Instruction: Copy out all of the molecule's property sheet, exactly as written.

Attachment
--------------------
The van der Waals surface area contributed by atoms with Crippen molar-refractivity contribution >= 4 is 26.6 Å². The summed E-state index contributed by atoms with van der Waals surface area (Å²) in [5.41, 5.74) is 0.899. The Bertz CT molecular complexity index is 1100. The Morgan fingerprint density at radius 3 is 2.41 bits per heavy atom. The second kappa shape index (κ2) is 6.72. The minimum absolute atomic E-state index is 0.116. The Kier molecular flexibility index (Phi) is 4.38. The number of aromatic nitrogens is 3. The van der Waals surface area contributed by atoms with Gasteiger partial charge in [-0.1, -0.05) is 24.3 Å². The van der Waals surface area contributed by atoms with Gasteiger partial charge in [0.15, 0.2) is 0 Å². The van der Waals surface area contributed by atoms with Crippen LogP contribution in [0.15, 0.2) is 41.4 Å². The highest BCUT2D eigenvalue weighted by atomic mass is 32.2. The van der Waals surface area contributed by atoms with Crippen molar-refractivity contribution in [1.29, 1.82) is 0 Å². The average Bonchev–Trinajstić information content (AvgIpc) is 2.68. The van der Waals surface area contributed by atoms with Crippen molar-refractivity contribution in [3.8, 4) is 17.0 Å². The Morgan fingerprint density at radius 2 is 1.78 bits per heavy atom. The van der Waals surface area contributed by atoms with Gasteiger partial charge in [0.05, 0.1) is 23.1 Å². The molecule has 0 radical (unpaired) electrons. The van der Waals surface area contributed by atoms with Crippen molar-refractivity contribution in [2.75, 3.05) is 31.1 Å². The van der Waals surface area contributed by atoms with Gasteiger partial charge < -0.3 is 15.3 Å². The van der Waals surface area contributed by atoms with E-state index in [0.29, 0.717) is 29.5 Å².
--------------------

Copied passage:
The van der Waals surface area contributed by atoms with Crippen molar-refractivity contribution >= 4 is 26.6 Å². The summed E-state index contributed by atoms with van der Waals surface area (Å²) in [5.41, 5.74) is 0.899. The Bertz CT molecular complexity index is 1100. The Morgan fingerprint density at radius 3 is 2.41 bits per heavy atom. The second kappa shape index (κ2) is 6.72. The minimum absolute atomic E-state index is 0.116. The Kier molecular flexibility index (Phi) is 4.38. The number of aromatic nitrogens is 3. The van der Waals surface area contributed by atoms with Gasteiger partial charge in [-0.1, -0.05) is 24.3 Å². The van der Waals surface area contributed by atoms with Gasteiger partial charge in [0.15, 0.2) is 0 Å². The van der Waals surface area contributed by atoms with Crippen LogP contribution in [0.15, 0.2) is 41.4 Å². The highest BCUT2D eigenvalue weighted by atomic mass is 32.2. The van der Waals surface area contributed by atoms with Crippen molar-refractivity contribution in [1.29, 1.82) is 0 Å². The average Bonchev–Trinajstić information content (AvgIpc) is 2.68. The van der Waals surface area contributed by atoms with Crippen molar-refractivity contribution in [3.8, 4) is 17.0 Å². The Morgan fingerprint density at radius 2 is 1.78 bits per heavy atom. The van der Waals surface area contributed by atoms with Gasteiger partial charge in [0.05, 0.1) is 23.1 Å². The molecule has 0 radical (unpaired) electrons. The van der Waals surface area contributed by atoms with Crippen molar-refractivity contribution in [2.75, 3.05) is 31.1 Å². The van der Waals surface area contributed by atoms with Gasteiger partial charge < -0.3 is 15.3 Å². The van der Waals surface area contributed by atoms with E-state index in [0.29, 0.717) is 29.5 Å².